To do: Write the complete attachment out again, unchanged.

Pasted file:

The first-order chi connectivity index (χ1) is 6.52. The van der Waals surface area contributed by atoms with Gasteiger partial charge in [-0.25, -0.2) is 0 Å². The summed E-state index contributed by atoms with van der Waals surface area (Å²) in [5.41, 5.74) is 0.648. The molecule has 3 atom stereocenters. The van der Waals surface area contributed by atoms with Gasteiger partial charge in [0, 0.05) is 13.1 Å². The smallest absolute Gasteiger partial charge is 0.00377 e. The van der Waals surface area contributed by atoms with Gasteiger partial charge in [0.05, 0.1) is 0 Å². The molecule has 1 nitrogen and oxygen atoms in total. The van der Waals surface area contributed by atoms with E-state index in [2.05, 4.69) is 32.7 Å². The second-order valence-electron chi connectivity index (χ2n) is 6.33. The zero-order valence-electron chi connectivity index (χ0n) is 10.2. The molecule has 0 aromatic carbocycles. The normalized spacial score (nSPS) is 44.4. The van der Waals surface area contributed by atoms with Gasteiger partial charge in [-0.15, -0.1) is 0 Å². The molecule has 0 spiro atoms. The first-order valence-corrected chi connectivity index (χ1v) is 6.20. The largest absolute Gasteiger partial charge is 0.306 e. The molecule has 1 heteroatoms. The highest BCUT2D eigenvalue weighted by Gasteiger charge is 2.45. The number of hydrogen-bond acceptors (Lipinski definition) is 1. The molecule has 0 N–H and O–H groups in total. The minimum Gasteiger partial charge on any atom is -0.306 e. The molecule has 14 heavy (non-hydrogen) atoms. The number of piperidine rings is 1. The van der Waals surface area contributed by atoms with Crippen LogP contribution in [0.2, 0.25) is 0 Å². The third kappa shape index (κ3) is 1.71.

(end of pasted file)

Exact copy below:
The first-order chi connectivity index (χ1) is 6.52. The van der Waals surface area contributed by atoms with Gasteiger partial charge in [-0.25, -0.2) is 0 Å². The summed E-state index contributed by atoms with van der Waals surface area (Å²) in [5.41, 5.74) is 0.648. The molecule has 3 atom stereocenters. The van der Waals surface area contributed by atoms with Gasteiger partial charge in [0, 0.05) is 13.1 Å². The smallest absolute Gasteiger partial charge is 0.00377 e. The van der Waals surface area contributed by atoms with Gasteiger partial charge in [0.05, 0.1) is 0 Å². The molecule has 1 nitrogen and oxygen atoms in total. The van der Waals surface area contributed by atoms with E-state index in [2.05, 4.69) is 32.7 Å². The second-order valence-electron chi connectivity index (χ2n) is 6.33. The zero-order valence-electron chi connectivity index (χ0n) is 10.2. The molecule has 0 aromatic carbocycles. The normalized spacial score (nSPS) is 44.4. The van der Waals surface area contributed by atoms with Gasteiger partial charge in [-0.15, -0.1) is 0 Å². The molecule has 0 spiro atoms. The first-order valence-corrected chi connectivity index (χ1v) is 6.20. The largest absolute Gasteiger partial charge is 0.306 e. The molecule has 1 heteroatoms. The highest BCUT2D eigenvalue weighted by Gasteiger charge is 2.45. The number of hydrogen-bond acceptors (Lipinski definition) is 1. The molecule has 0 N–H and O–H groups in total. The minimum Gasteiger partial charge on any atom is -0.306 e. The molecule has 14 heavy (non-hydrogen) atoms. The number of piperidine rings is 1. The van der Waals surface area contributed by atoms with Crippen LogP contribution in [0.2, 0.25) is 0 Å². The third kappa shape index (κ3) is 1.71.